From a geomorphological perspective, the stripes do indeed run in the expected direction -- straight down the rather gentle slope.  Just in that one location.   But what about everywhere else on the map shown above?  If there are stripes in the chalk surface over a wider area, as we might expect, we can speculate that they should have a more or less radiating pattern, always running perpendicular to the contours.  So to the north of the Avenue, they would be running NNE, and to the south of the Avenue ENE and then, further round, more or less E-W, and then further south still, ESE and then SE and then SSE.  If the stripes were visible at the time when Neolithic people were thinking about building the first earthworks at Stonehenge, ALL of these stripes, with many different compass orientations, will have been visible to the naked eye.

That particular MPP theory about the location of Stonehenge looks increasingly dodgy -- and clearly there is a need for more work on this interesting little periglacial problem.

Thursday 25 October 2012

More missing Stonehenge stones

 Some of the stones from the collection.  The row of stones to the left of the number 5 are labelled as "diabase" -- but they all look different.  It looks to me as if there are at least 10 different rock types represented here........ not counting the flint flakes in the tin.  Some of the bits to the right of the tin may be the rhyolites referred to in the notes.

Many thanks to Pete Glastonbury for bringing our attention to yet another batch of material from Stonehenge that has gone missing.  Apparently it was sold off on Ebay about 6 years ago -- and goodness knows where it is now.......

Not all of the material in the collection came from Stonehenge, but there are written notes which describe the most interesting finds.  Extracts:

The gentleman in question (an archaeologist) assisted Col Hawley for a short time in 1921 with excavations around the inner and outer circles of Stonehange, a project which took Hawley a number of years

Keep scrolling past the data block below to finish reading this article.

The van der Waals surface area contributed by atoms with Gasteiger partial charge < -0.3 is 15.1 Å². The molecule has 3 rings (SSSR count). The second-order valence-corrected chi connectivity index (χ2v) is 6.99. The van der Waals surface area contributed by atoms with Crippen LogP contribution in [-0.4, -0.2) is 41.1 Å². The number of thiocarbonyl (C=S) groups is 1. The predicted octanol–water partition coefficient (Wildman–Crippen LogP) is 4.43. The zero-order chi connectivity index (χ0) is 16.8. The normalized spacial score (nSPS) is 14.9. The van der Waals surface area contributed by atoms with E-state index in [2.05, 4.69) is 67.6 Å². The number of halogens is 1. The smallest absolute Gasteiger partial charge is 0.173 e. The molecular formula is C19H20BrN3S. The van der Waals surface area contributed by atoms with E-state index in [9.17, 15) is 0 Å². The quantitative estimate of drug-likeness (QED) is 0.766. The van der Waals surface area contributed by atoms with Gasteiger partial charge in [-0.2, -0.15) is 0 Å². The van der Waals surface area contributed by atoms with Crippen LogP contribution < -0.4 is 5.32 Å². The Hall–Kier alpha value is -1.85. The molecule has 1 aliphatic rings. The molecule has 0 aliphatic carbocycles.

As a thankyou for his assistance Col Hawley gave this gentleman a number of specimens of items he had uncovered

The collection, which weighs around 8 kilos comes with a letter / statement handwritten by the previous owner which reads as follows:-

Stonehenge September 1921 Brockham End Nr Bath Specimens given to me today 13th September 1921 at Stonehenge by Col Hawley who is excavating the circular foss outside the rampart. While working with him this afternoon John found a very large vertebrae and found a large reindeer antler.

A. Fragments of Rhyolite B. Fragments of Diabase C. Fragments of sarsen stone ( hard) D. Fragments f shaley slate E. Fragments of sarsen stone (soft) F. Flint flakes from the foss

C&E and also quartzite pounding stones are relics of a xxxxxx bed of bagshot sand and are a land formation sometimes showing flaws from roots of palm trees E is the same as C with the absence of xxxxx xxxxx

The flint flakes are abundant and are surely the remnants knocked off in making flint tools

The sarsen stone may have been local when Stonehenge was built though not now found in the immediate ring. They form the largest standing stone and lintel and were also used for packing the bases of the standing stones underground

Rhyolite and diabase are two of the five kinds of stone used in the inner ring and inner horsehoe of smaller standing stones. All of these have been brought a long distance and the diabase has recently been identified as coming from Pembrokeshire

Shale slate is also a xxxx stone having less durable characters possibly they were originally standing stones.

Group of stones and pieces of stone Some labelled Stonehenge 1921 with letters that correspond to description on statement above.

Two lumps of rock with rounded edges -- labelled as "soft sarsen"